I received my doctorate in 2016 from the Centre for Historical Studies (CHS), Jawaharlal Nehru University, New Delhi. My dissertation looks at the entangled histories of colonial law, economy and violence in the eastern frontiers of the British India, a cusp region spread across contemporary India, Bangladesh and Burma. I am interested in histories of violence, capital, law and indigeneity; how these intersect and come together. At present I am working on a book project that explores the legal forms and functions of colonial expeditions in the British Empire in South, South East Asia & Southern Africa across the nineteenth century.
A Lost Population? East India Company and Arakanese ‘Refugees’ in Chittagong’, Refugee Watch: A South Asian Journal on Forced Migration, Issue No. 46. December 2015, pp. 1-20.
Early Years of East India Company rule in Chittagong: Violence, Waste and Settlement c.1760-1790, The Indian Economic and Social History Review, 55, 2 (2018): 1–35.
(Under Review) Law and Life: A Case of Two suicides from the Chin-Lushai Expeditions (1872-1898) Modern Asian Studies.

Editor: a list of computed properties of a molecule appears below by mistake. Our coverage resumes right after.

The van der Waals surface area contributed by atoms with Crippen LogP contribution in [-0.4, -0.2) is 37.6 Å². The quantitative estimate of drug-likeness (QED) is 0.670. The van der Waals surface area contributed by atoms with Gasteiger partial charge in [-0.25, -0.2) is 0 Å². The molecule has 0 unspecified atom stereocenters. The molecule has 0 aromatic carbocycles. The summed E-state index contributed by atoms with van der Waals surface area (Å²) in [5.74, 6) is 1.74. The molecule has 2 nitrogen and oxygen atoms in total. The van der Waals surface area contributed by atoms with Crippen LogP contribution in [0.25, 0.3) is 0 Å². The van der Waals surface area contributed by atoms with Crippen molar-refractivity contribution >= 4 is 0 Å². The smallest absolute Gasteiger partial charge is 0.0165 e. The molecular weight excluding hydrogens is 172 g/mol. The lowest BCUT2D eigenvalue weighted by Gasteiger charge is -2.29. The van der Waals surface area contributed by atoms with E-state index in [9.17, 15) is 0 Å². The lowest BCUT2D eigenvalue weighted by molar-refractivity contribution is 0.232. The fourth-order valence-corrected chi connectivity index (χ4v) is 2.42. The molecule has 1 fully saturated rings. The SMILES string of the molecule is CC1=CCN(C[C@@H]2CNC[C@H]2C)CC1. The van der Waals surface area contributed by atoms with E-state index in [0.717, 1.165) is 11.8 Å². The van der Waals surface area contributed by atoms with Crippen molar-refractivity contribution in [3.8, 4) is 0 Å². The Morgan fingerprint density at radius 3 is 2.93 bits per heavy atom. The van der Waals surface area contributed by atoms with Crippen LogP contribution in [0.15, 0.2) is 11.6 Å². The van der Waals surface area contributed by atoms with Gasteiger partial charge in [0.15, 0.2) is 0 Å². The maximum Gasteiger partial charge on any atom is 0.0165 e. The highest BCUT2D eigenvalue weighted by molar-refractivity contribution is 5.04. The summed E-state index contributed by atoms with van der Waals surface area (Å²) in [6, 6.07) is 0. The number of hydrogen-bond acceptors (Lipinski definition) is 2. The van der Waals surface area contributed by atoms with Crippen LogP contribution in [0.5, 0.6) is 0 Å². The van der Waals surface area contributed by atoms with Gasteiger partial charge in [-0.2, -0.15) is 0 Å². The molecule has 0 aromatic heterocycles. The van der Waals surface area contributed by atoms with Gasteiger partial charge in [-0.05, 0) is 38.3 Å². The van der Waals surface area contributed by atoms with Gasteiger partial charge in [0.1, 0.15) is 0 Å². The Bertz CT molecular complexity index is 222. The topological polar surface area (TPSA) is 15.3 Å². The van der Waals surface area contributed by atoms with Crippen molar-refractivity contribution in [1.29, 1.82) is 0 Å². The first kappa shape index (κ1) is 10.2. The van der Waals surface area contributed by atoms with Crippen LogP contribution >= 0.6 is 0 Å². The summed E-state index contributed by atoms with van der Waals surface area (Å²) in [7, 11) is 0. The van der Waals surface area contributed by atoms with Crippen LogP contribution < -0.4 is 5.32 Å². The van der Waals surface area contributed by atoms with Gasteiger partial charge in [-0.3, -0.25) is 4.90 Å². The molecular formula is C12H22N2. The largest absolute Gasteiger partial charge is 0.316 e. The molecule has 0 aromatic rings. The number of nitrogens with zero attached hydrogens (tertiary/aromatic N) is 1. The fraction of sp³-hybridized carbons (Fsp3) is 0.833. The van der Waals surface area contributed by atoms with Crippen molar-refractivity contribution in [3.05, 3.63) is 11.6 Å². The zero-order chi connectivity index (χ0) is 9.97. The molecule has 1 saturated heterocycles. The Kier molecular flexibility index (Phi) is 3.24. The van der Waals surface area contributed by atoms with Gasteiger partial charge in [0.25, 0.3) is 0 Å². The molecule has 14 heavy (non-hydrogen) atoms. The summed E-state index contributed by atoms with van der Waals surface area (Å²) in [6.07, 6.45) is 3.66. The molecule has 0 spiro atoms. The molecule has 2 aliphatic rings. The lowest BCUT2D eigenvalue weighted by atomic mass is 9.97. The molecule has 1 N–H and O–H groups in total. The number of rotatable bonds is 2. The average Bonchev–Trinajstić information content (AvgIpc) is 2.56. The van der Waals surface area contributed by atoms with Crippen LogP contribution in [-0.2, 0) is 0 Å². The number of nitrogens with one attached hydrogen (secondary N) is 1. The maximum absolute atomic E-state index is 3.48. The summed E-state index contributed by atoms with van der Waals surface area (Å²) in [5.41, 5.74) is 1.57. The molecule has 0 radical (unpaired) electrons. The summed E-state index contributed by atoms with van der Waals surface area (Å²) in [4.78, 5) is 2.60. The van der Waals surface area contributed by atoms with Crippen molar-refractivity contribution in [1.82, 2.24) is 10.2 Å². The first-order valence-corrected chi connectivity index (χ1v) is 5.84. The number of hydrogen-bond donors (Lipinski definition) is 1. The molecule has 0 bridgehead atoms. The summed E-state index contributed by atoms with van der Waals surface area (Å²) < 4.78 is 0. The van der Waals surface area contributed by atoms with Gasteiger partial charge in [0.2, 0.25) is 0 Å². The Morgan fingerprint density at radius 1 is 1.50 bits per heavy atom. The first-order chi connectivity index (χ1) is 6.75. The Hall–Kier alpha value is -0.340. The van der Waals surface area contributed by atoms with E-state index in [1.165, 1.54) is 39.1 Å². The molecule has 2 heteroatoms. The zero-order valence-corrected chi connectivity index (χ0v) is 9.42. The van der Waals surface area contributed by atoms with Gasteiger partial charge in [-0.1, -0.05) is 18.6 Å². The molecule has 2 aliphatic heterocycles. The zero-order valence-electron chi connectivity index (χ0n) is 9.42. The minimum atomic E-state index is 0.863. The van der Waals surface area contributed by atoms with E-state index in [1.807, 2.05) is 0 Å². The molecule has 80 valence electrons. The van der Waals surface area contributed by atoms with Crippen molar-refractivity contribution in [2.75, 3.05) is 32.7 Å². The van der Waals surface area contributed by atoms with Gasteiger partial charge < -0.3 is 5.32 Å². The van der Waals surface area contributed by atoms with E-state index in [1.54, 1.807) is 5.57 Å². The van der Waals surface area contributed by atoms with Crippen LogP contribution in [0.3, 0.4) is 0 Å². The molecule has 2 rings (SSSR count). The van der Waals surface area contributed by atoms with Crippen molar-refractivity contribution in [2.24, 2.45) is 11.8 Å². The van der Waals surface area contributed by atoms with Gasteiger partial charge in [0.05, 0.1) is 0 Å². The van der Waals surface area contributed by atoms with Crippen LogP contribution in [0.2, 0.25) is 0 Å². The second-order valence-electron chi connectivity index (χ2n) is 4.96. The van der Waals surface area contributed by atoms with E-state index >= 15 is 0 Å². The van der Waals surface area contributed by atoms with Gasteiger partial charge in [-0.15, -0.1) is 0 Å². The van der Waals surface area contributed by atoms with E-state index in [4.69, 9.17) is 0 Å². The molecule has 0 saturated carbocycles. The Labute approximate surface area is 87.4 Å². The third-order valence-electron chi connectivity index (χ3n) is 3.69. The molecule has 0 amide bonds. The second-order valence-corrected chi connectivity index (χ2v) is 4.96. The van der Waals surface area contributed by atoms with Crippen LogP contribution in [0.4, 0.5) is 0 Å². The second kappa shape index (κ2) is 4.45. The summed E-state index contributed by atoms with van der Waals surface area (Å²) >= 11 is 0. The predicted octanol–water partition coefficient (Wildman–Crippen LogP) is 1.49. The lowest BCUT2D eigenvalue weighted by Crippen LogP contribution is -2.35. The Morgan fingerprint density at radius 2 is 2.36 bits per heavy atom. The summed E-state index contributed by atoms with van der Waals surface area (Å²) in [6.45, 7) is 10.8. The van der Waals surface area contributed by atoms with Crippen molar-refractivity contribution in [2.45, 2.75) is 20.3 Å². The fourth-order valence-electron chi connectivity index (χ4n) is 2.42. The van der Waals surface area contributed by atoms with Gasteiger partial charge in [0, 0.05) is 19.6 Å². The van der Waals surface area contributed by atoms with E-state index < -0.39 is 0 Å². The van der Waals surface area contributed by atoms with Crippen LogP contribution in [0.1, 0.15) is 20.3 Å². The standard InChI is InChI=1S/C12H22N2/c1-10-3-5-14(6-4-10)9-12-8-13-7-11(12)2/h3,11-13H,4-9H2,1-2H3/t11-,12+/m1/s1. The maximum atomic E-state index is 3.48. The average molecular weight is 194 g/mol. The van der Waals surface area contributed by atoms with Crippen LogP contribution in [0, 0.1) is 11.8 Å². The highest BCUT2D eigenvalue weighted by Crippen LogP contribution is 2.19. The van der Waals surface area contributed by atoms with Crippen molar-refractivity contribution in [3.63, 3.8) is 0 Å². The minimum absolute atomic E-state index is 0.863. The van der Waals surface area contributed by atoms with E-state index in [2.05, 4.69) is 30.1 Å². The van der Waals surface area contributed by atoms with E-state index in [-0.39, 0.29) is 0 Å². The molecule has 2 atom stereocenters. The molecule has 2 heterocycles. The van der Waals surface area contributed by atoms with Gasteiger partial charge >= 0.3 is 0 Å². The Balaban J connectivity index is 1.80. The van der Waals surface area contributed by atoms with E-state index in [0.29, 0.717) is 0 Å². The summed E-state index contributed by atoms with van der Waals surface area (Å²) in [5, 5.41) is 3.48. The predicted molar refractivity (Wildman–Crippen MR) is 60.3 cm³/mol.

Sutured landscapes: The Making of an Imperial Frontier in Tripura’ in Melanie Vandenhelsken, Meenaxi Barkataki-Ruscheweyh and Bengt G. Karlsson edited Geographies of difference: Identity, Society and Landscape in Northeast India, London & New York: Routledge, 2018, pp.53-72.
Conquest and the Quotidian: Forms of Violence and the Making of Tripura (1761-1808)’ in Lipokmar Dzüvichü and Manjeet Baruah edited, Modern Practices in North East India: History, Culture, Representation, London and New York: Routledge, 2018, pp. 56-88.
(In Press) ‘The Law of Emptiness: Episodes from Lushai and Chin Hills (1890-98)’ in Neeladri Bhattacharya and Joy L K Pachau edited Landscape, Culture and Belonging: Writing the History of North East India, Cambridge: Cambridge University, Press, 2019, pp. 222-251.